Dog Days

I’ve been traveling, and when not traveling knee-deep in various forms of work, so apologies for the silence ’round these parts. With some luck that will abate in the not-too-distant future. In the meantime, read one of these books, or check some of my latest work below.

My review of the fourth and final book of the Neapolitan novels of Elena Ferrante, at the San Francisco Chronicle.

And for The Paris Review I interview Ben Moser about all things Lispector.

And also, I’ll recommend to you The Wake by Paul Kingsworth. This is being billed as “a postapocalyptic novel set a thousand years in the past,” about an Englishman who experiences the destruction of his civilization when William the Conqueror, well, conquers in 1066. It’s written in a sort of Old English dialect (Kingsworth modernizes it so that you don’t need a Ph.D. to read the book), and it’s quite good; some slight overtones of Krasznahorkai here, as well as the Oulipo, given the nature of this literary endeavor and the radically condensed alphabet/vocabulary that Kingsworth gives himself to work with. I’m hoping to write on it more in the future.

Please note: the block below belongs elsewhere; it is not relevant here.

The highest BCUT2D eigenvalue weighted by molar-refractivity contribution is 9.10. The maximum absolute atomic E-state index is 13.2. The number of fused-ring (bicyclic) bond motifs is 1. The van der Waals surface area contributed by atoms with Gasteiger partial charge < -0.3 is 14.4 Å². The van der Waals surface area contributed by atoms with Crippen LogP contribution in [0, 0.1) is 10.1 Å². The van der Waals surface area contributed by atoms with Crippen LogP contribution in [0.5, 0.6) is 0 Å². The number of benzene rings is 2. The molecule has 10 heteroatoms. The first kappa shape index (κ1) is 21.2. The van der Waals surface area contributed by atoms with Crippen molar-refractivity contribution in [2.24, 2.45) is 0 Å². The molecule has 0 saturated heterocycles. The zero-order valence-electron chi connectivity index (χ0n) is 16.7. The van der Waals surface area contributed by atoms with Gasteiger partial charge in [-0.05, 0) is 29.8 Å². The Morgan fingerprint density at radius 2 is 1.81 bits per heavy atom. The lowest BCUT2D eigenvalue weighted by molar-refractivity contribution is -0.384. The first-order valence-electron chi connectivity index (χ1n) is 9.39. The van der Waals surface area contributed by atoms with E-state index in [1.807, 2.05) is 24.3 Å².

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I’ve just posted on this one myself – I thought it was a welcome return to form after the disappointing end of the third volume…

THE SURRENDER

The Surrender is Veronica Scott Esposito’s “collection of facts” concerning how she embraced her true gender.


LADY CHATTERLEY'S BROTHER

Two long essays of 10,000 words each on sex in—and out of—literature . . .

The first essay dives in to Nicholson Baker’s “sex trilogy,” explaining just what Baker is up to here and why these books ultimately fail to be as sexy as Baker might wish.

From there the book moves on to the second essay, which explains just why Spaniard Javier Marías does right what Baker does wrong . . .


THE LATIN AMERICAN MIXTAPE

5 essays. 2 interviews.

All in all, over 25,000 words of Latin American literary goodness.

3 never-before-published essays, including “The Digression”—a 4,000-word piece on the most important digression in César Aira’s career.

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